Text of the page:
Beautiful Books: Gaudy Excess, Creating the Posh Lust Cover
August 25, 2014
Beauty is in the eye of the beholder, or so they say. Today’s Beautiful Books column embraces the “maximalist” look with Posh Lust by Louis Cabri, published by Vancouver’s New Star Books. Designer Oliver McPartlin takes us through the process of creating a cover that would grab your attention.
Cover design is one of those publishing topics I could read about forever – I’m always fascinated by the creative process behind each one: the initial design brief, the concepts that didn’t fly, the discussions (or heated disagreements, as I’m prone to imagining them) that ensued, the practical considerations, the refinements, and the little details that survive, or better yet, return. I like to think of the final image as a palimpsest, reflecting a convergence of each iteration.
In this "Beautiful Books" column, there is a lively account of operating under ideal creative conditions to create the cover of
Posh Lust: aesthetically challenging poetry, a designer who finds inspiration late at night and in a beef heart, and a publisher who encourages him to “keep going.” (Also, it contains the words “tush slop,” which I suspect will bring the All Lit Up blog some interesting search referrals.) As with Cabri’s Flarfist aesthetic, you don’t necessarily need to be aware of the technique to appreciate the end result, but it’s oh-so-fun to be in the know, and privy to the design goal of “Karl Lagerfeld tied up and abused by William Burroughs and Hannibal Lecter in a Ralph Bakshi cartoon of a peyote-fueled S&M session. But, you know, fun.”
I also recommend checking out
Posh Lust’s back cover (which you can see on
McPartlin’s website), where the theme of "gaudy excess" carries through to the book’s barcode. (And -- plug time! -- while you won’t get to witness an employee’s confused attempt to scan the book when you buy your copy on All Lit Up, it’s a delightful customer service experience from start to finish.)
--Heidi Waechtler, Managing Editor, Coach House Books
Beauty is in the eye of the beholder, or so they say. Today’s Beautiful Books column embraces the “maximalist” look with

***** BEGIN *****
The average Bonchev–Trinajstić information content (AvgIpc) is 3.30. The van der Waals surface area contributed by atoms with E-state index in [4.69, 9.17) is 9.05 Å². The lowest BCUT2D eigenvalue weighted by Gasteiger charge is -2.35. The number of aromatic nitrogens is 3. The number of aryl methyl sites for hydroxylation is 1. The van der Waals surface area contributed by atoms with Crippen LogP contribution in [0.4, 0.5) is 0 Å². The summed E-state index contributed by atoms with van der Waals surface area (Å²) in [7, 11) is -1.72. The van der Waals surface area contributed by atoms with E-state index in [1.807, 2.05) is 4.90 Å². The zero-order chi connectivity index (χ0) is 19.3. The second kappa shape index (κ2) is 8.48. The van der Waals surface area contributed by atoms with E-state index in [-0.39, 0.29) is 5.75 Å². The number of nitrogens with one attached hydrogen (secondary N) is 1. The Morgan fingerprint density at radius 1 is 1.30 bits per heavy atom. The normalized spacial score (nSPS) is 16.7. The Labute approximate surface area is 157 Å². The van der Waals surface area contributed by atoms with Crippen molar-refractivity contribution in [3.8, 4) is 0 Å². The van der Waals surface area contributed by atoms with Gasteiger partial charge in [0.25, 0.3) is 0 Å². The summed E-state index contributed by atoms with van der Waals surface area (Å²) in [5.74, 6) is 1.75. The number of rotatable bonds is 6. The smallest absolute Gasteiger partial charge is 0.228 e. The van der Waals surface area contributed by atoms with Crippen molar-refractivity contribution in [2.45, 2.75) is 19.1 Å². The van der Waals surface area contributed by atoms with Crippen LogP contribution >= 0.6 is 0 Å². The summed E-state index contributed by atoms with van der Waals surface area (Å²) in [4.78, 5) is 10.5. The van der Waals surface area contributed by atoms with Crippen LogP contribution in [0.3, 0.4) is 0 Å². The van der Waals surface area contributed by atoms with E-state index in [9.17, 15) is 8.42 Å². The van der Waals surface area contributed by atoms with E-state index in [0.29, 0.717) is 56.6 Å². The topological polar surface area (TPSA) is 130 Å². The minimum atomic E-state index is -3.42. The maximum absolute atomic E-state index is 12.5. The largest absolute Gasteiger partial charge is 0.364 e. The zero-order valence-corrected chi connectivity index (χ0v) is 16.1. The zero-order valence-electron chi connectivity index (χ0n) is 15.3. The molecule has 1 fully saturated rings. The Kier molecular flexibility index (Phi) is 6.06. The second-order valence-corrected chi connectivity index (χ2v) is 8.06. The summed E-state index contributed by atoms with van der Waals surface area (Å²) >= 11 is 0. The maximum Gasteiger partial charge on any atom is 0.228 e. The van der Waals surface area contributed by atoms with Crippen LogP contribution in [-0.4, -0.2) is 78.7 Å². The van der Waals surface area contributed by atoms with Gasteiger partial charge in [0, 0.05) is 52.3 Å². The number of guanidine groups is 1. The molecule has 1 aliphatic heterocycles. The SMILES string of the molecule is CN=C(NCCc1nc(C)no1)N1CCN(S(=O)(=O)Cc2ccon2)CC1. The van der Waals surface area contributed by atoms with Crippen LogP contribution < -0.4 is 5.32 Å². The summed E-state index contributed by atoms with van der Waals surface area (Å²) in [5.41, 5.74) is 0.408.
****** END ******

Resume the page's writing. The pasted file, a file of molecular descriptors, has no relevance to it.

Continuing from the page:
Posh Lust by Louis Cabri, published by Vancouver’s New Star Books. Designer
Oliver McPartlin takes us through the process of creating a cover that would grab your attention.
The initial discussions about this project heavily emphasized the idea of tacky, gaudy excess. The term “maximalist” was used more than once, and I seem to remember mentions of Arcimboldo. Food as a motif was part of the process from the beginning.
At first I resisted, acting on the standard, designerly urge to seek out a simpler solution. The colours could be jarring and garish, the concept would strive for cognitive dissonance, but the execution would be sparse and uncluttered. A few early mockups played on text and colour — words laid over top of one another and arrays of anagrams of the title itself, as in version 1. (I had high hopes for Tush Slop, Slut Shop, and Lost Push...)
I played with the hoary typographical tropes of Haute Couture publications, which are always the first thing I thing I associate with Gaudy Excess. We were getting close (see version 2), but simplicity was not quite getting us there. Back to Arcimboldo — back to maximalism.
I think we all had the same direction in mind, but couldn’t quite picture it. Karl Lagerfeld tied up and abused by William Burroughs and Hannibal Lecter in a Ralph Bakshi cartoon of a peyote-fueled S&M session. But, you know, fun.
It all began to come together when Rolf had the idea of meat with cake icing on it. All credit goes to him for that. It took a few tries, but that simple and off-putting juxtaposition was really the genesis of this final monstrosity. I bought some icing for the lettering, took some photos and began with some rough mockups in Photoshop: icing on a slab of steak, on a beef heart (version 3).... We looked at other options too: icing on dirty pavement, on a crumpled page from an old nudie mag.
We decided we'd do a photo shoot of a table set for a feast, with a roast as the centrepiece, again with author name and title in sickly pastel icing (version 4 is a mockup of the planned photo). We were excited to do it, but one night, with that plan still in place, I idly began playing with all the photo reference material I had accumulated along the way.
When I gather materials for a project I cast a pretty broad net, always sticking to Creative Commons or public domain materials, just in case. There were a lot of meat photos, both raw and cooked. Candy, flowers, cakes, fruit — anything that could have been associated with decadence.
I started piling them all into one document, masking out backgrounds, oversaturating colours, adding in some fragments of my own illustrations — a picture was coming together: a sleazy, off-putting, quasi-religious cornucopia of indecency. By 3 a.m. it was close to its final state. I sent Rolf an email to the effect of “Hey, so I know we had a plan in place for this, but I’ve kind of gone out on a limb here just for the hell of it — let me know what you think.” The reply I woke up to the next morning was a one-liner: “Oh, yes — keep going.”
A few tweaks here and there, and we had the final image, in all its depraved glory: version 5.
Thank you to Oliver and New Star Books for sharing this attention-grabbing cover with us.
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